CINCINNATI (AP) — Federal judges on Wednesday ordered Ohio to allow voters who had been purged for not voting over a six-year period to participate in this year’s election.

A divided 6th U.S. Circuit Court of Appeals panel granted an emergency motion sought by voting-rights groups. The ruling overturned in part an Oct. 10 ruling by a federal judge that said voters haven’t been illegally purged from Ohio’s rolls.

Plaintiffs led by the A. Philip Randolph Institute in June lost their broader challenge to Ohio’s election administration process as unconstitutional when the U.S. Supreme Court ruling in favor of Ohio’s practices.

But they continued to challenge the confirmation notices the state sent to voters that set off the process of removing them from county voter rolls after not voting in three federal elections or taking other voting-related actions. They said the letters were too vague on letting recipients know the consequences of not responding.

“Plaintiffs have a reasonable, and perhaps even greater, likelihood of success on the merits of their claim that defendant’s confirmation notice did not adequately advise registrants of the consequences of failure to respond, as the NVRA (National Voting Rights Act) requires,” the court ruled Wednesday.

Judges Julia Smith Gibbons and Eric Clay formed the majority. Judge Eugene Siler Jr. disagreed, saying the plaintiff claims were “all speculation.”

Republican Secretary of State Jon Husted said he wouldn’t fight the order, to avoid “an unnecessary source of contention with election only five days away.” Ohio’s procedures will eventually be upheld again, he said, and the state is committed to making it “easy to vote and hard to cheat.”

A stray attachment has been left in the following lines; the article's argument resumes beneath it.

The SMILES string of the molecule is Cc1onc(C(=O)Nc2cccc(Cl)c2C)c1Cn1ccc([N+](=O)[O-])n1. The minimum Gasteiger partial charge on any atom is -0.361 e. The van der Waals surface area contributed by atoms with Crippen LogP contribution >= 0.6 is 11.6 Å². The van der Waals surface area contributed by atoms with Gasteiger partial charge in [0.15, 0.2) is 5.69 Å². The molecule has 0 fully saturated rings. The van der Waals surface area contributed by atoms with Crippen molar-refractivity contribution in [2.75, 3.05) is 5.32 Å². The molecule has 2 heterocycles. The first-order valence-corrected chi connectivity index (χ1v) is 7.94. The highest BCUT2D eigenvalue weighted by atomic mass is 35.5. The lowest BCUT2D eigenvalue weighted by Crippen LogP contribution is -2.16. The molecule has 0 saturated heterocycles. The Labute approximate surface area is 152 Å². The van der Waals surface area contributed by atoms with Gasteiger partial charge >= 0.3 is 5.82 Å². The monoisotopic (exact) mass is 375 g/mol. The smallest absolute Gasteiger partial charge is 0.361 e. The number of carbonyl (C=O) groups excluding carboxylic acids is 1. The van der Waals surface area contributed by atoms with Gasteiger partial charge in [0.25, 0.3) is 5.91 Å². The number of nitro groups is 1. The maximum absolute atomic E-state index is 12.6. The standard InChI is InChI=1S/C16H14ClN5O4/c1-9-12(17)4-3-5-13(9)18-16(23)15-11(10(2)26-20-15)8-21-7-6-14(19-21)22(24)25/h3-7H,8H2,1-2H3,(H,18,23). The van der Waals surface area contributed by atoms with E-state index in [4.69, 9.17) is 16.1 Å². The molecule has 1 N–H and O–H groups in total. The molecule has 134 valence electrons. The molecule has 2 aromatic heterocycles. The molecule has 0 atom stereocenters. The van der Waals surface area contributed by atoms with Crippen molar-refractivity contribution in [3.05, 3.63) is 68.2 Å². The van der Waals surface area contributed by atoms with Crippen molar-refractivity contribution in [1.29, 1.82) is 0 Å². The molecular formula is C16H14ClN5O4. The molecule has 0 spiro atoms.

Husted is running for lieutenant governor on a ticket with Attorney General Mike DeWine, who is in a tight race for Democratic gubernatorial nominee Richard Cordray.

The voting-rights groups said that some elections in Ohio, traditionally a swing state, have been settled by small margins, and that turning away potentially thousands of voters could alter outcomes.

“The court’s decision will allow more Ohio voters to have their voices heard next Tuesday,” attorney Stuart Naifeh of the Demos organization said via email. “Every vote counts, including those cast by voters who may not have been engaged in the political process in recent years. … In today’s ruling, the court recognized that the right to vote is too important to allow states to take it away without giving voters meaningful notice.”

Partisan fights over ballot access have been playing out around the country. Democrats have accused Republicans of trying to suppress votes from minorities and poorer people who tend to vote for Democrats. Republicans have argued that they are trying to promote ballot integrity and prevent voter fraud.